Jill Stein has a message to Israel: You’re not that special.
The Green Party presidential candidate, who was raised Jewish, says she would take a tough love stance toward the Jewish state, slashing the $4 billion annual military aid package and pressing for a peace deal with the Palestinians.
Stein says her stance will actually make Israel safer by pushing for change.
“I don’t think we’re doing Israel a favor by condoning a policy that makes Israel very insecure,” Stein said during a Wednesday night town hall discussion hosted by CNN,.
Asked on CNN if she’d view Israel a special ally of the United States, Stein replied: “I believe all our allies are special allies.”
Israel may not have much to worry about. Stein is trailing with less than 5% in the polls and is a prohibitive underdog to even make the presidential debates, which require a 15% showing in national polls.
Still, Stein is enjoying somewhat of a breakthrough week with the CNN event and other media appearances that have given her, along with her running mate Ajamu Baraka, a chance to present her views at length to a broader audience.
Later, in an interview the progressive Democracy Now network, Stein sought to make clear that she is not targeting only Israel.
“Were not singling out anybody,” Stein said, “this is a general standard of international law and human rights that our administration would apply to all countries.”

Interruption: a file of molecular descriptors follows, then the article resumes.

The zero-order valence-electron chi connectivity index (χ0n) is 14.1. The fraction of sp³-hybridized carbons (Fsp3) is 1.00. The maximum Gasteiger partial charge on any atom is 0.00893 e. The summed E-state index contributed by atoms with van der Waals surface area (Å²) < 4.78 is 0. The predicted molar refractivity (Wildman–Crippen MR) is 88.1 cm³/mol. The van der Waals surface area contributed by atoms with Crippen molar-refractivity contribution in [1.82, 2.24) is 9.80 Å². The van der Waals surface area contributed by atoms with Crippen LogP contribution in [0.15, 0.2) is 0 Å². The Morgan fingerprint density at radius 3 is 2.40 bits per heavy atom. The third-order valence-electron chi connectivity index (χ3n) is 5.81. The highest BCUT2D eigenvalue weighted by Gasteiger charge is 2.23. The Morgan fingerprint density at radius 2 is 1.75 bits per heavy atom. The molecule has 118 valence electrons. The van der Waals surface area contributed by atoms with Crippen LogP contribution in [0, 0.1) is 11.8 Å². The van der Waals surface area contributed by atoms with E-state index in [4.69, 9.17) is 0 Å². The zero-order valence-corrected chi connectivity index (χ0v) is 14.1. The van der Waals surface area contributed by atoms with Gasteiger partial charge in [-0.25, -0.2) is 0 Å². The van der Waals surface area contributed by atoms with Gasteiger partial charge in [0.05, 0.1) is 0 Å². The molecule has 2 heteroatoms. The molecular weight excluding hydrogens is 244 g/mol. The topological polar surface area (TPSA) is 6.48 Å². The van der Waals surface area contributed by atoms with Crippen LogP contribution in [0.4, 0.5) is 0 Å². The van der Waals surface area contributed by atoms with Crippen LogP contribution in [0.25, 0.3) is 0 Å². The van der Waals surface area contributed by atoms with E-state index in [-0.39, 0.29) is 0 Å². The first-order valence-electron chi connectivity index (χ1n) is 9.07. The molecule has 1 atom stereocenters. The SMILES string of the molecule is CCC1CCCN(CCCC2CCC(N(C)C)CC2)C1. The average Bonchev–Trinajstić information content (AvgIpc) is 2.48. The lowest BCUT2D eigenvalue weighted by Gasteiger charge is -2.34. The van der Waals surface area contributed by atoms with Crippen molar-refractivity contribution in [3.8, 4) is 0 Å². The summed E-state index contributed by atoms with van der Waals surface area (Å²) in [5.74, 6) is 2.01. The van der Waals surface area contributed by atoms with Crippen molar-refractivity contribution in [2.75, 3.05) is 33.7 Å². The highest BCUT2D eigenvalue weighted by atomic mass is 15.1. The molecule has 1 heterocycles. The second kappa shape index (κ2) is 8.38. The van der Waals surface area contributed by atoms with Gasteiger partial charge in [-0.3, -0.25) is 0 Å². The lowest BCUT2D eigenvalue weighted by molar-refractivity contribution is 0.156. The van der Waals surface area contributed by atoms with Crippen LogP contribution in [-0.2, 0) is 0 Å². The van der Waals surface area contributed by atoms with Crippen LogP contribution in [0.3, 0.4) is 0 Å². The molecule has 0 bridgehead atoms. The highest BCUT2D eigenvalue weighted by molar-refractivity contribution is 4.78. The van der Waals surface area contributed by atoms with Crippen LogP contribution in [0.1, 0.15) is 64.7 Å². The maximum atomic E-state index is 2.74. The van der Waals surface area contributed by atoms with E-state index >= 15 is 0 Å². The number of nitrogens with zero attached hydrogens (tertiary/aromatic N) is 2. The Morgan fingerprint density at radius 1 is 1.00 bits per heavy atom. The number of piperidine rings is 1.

The Green Party’s presidential candidate added that “if countries are in violation of international law and human rights, as Israel is for of its occupations, its home demolitions, its assassinations, and so on, that we will not support you, and right now we are supporting Israel to the tune of $8 million a day,”
She noted that the same rule applies to Saudi Arabia as well as other U.S. allies.
Nathan Guttman, staff writer, was the Forward’s Washington bureau chief. He joined the staff in 2006 after serving for five years as Washington correspondent for the Israeli dailies Haaretz and The Jerusalem Post. In Israel, he was the features editor for Ha’aretz and chief editor of Channel 1 TV evening news. He was born in Canada and grew up in Israel. He is a graduate of the Hebrew University of Jerusalem.